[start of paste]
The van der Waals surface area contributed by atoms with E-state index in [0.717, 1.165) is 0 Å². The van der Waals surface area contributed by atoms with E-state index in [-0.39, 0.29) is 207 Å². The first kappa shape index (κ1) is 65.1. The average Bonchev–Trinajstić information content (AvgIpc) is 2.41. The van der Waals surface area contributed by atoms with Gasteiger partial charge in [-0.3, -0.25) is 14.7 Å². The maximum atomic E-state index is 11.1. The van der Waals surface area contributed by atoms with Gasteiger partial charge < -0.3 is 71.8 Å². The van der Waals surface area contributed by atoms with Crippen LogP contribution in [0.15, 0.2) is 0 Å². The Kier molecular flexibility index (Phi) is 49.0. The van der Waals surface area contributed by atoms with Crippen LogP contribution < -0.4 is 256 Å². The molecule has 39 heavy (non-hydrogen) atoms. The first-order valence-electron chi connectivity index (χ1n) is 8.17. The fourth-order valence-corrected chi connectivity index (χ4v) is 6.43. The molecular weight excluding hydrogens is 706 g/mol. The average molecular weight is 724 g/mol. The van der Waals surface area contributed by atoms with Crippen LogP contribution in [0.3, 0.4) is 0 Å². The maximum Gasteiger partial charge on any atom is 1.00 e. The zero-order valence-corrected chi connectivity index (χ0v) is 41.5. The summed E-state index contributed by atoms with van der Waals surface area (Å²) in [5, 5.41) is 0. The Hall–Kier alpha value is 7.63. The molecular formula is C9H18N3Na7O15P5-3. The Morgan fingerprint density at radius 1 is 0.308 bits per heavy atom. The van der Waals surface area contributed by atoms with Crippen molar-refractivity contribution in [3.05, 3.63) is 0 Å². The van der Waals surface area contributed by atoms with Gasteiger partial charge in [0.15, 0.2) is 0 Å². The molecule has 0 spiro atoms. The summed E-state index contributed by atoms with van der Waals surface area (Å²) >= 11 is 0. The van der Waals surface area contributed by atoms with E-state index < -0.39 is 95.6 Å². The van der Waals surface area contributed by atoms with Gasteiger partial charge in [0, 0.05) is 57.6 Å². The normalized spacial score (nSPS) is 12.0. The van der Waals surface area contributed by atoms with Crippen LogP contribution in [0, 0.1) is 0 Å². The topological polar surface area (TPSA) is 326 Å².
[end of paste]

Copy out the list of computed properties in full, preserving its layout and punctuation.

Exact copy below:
The van der Waals surface area contributed by atoms with E-state index in [0.717, 1.165) is 0 Å². The van der Waals surface area contributed by atoms with E-state index in [-0.39, 0.29) is 207 Å². The first kappa shape index (κ1) is 65.1. The average Bonchev–Trinajstić information content (AvgIpc) is 2.41. The van der Waals surface area contributed by atoms with Gasteiger partial charge in [-0.3, -0.25) is 14.7 Å². The maximum atomic E-state index is 11.1. The van der Waals surface area contributed by atoms with Gasteiger partial charge < -0.3 is 71.8 Å². The van der Waals surface area contributed by atoms with Crippen LogP contribution in [0.15, 0.2) is 0 Å². The Kier molecular flexibility index (Phi) is 49.0. The van der Waals surface area contributed by atoms with Crippen LogP contribution < -0.4 is 256 Å². The molecule has 39 heavy (non-hydrogen) atoms. The first-order valence-electron chi connectivity index (χ1n) is 8.17. The fourth-order valence-corrected chi connectivity index (χ4v) is 6.43. The molecular weight excluding hydrogens is 706 g/mol. The average molecular weight is 724 g/mol. The van der Waals surface area contributed by atoms with Crippen LogP contribution in [0.3, 0.4) is 0 Å². The maximum Gasteiger partial charge on any atom is 1.00 e. The zero-order valence-corrected chi connectivity index (χ0v) is 41.5. The summed E-state index contributed by atoms with van der Waals surface area (Å²) in [5, 5.41) is 0. The Hall–Kier alpha value is 7.63. The molecular formula is C9H18N3Na7O15P5-3. The Morgan fingerprint density at radius 1 is 0.308 bits per heavy atom. The van der Waals surface area contributed by atoms with Crippen molar-refractivity contribution in [3.05, 3.63) is 0 Å². The van der Waals surface area contributed by atoms with Gasteiger partial charge in [0.15, 0.2) is 0 Å². The molecule has 0 spiro atoms. The summed E-state index contributed by atoms with van der Waals surface area (Å²) >= 11 is 0. The van der Waals surface area contributed by atoms with E-state index < -0.39 is 95.6 Å². The van der Waals surface area contributed by atoms with Gasteiger partial charge in [0, 0.05) is 57.6 Å². The normalized spacial score (nSPS) is 12.0. The van der Waals surface area contributed by atoms with Crippen LogP contribution in [0, 0.1) is 0 Å². The topological polar surface area (TPSA) is 326 Å².